I’ll never forget the coworker who sat behind me nearly thirty years ago in the regional credit center for a national department store. Fresh out of college, John resented the job he had accepted.
“I have a college degree,” he said. “I’m not going to work hard at this entry-level job; they don’t deserve me.”
I sometimes wonder what happened to his career. If I could remember his last name, I’d look for him on LinkedIn and find out. I might even try to contact him and ask a Dr. Phil question: “How’s that working for you, John?”
Having dropped out of college after one semester, I didn’t match his education level but with a decade of call center experience, I was a whole lot more valuable to the company. More important, I was highly motivated to excel at whatever job I accepted. That’s not to say I didn’t aspire to bigger things but I knew it would take time to get there.
Eventually, I finished college and grad school, holding an eclectic array of jobs along the way. Although some of my positions appear unrelated on a resume, each contributed in some way to my personal and professional development.
There are many reasons for feeling a job is beneath us but there is no good reason for not doing your best anyway. Aside from the personal satisfaction of knowing you’ve done a good job, the overarching strength that will take you where you want to go is integrity. Workers at every level need people who will speak highly of their work and attitude in order to be promoted or hired by another company. If you can’t excel at an entry-level job, why on Earth would anyone promote you?
Over the years I’ve read and heard many stories of refugees who fled their country during a war and lost their career as a doctor or other highly skilled professional. Upon arriving in America, they might have to take an entry-level job because they aren’t licensed for their profession in the U.S. or maybe don’t speak English.
As an American, I’ve never had to seriously consider such a scenario for myself but I have wondered about it anyway. If our country was torn apart due to civil war or invaded by another country, what would I do? I decided I would do my best at whatever job I took, even, as they say, scrubbing toilets. At the same time, I built skills in many areas, in case my career crisis turned out to be a crowded field of applicants instead of a war.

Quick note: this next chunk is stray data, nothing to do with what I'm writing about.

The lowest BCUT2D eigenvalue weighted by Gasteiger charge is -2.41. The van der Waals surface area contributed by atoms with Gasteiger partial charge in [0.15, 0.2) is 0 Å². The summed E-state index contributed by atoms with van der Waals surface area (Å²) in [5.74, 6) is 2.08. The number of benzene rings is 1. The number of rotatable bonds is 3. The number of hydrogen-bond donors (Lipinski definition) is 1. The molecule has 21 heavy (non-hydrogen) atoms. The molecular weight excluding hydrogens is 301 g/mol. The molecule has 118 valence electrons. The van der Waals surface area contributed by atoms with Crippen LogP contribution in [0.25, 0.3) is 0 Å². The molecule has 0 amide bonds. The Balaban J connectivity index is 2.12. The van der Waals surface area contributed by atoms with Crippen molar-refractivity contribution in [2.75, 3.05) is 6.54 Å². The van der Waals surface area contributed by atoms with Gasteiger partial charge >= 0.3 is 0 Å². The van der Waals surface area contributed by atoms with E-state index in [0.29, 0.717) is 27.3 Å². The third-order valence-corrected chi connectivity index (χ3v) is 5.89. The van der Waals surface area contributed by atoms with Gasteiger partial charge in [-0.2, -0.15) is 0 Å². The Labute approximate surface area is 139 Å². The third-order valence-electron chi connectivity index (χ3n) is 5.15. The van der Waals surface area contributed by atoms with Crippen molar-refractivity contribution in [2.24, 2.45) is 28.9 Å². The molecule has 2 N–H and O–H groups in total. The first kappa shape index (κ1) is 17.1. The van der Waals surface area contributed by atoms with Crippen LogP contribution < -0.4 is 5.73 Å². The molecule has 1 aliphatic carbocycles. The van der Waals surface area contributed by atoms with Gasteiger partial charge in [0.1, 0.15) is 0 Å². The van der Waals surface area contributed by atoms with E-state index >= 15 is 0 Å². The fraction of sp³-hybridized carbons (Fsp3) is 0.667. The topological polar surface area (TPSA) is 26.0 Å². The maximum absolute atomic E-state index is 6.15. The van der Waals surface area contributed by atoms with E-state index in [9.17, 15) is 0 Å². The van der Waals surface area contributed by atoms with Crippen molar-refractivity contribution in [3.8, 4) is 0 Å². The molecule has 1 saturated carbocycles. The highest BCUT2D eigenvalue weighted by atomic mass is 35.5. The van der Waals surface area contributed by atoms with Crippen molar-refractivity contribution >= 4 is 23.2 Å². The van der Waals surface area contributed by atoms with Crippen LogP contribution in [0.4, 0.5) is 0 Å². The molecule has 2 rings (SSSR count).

I probably should’ve seen the actual crisis coming. Escalating mobility issues resulting from my phocomelia, (deformed arms and missing fingers caused by my mother taking thalidomide during pregnancy) prevent me from working full time at the career I loved: marketing communications. I thought I could persevere through the pain for another decade but finally had to succumb to my limitations. Now my writing and speaking are a hobby and my job is taking care of pets.
Walking dogs and caring for cats in their owners’ absence helps me stay active without taxing my joints and nerves. I love the animals and do my best in caring for them. Unfortunately, society often has little respect for the work I do and low expectations of someone who performs an entry-level job like this. My boss and I constantly have to explain the situations that arise and the level of critical thinking needed when you are trusted to enter people’s homes and lovingly care for their beloved pets. Of course, our clients appreciate our professionalism. They are lucky not to get a person who feels the work is beneath them and has no intention of doing a good job.
Is your job beneath you? If so, what’s your plan for advancing to what you really want to do? And how are you building your integrity in the job you have today?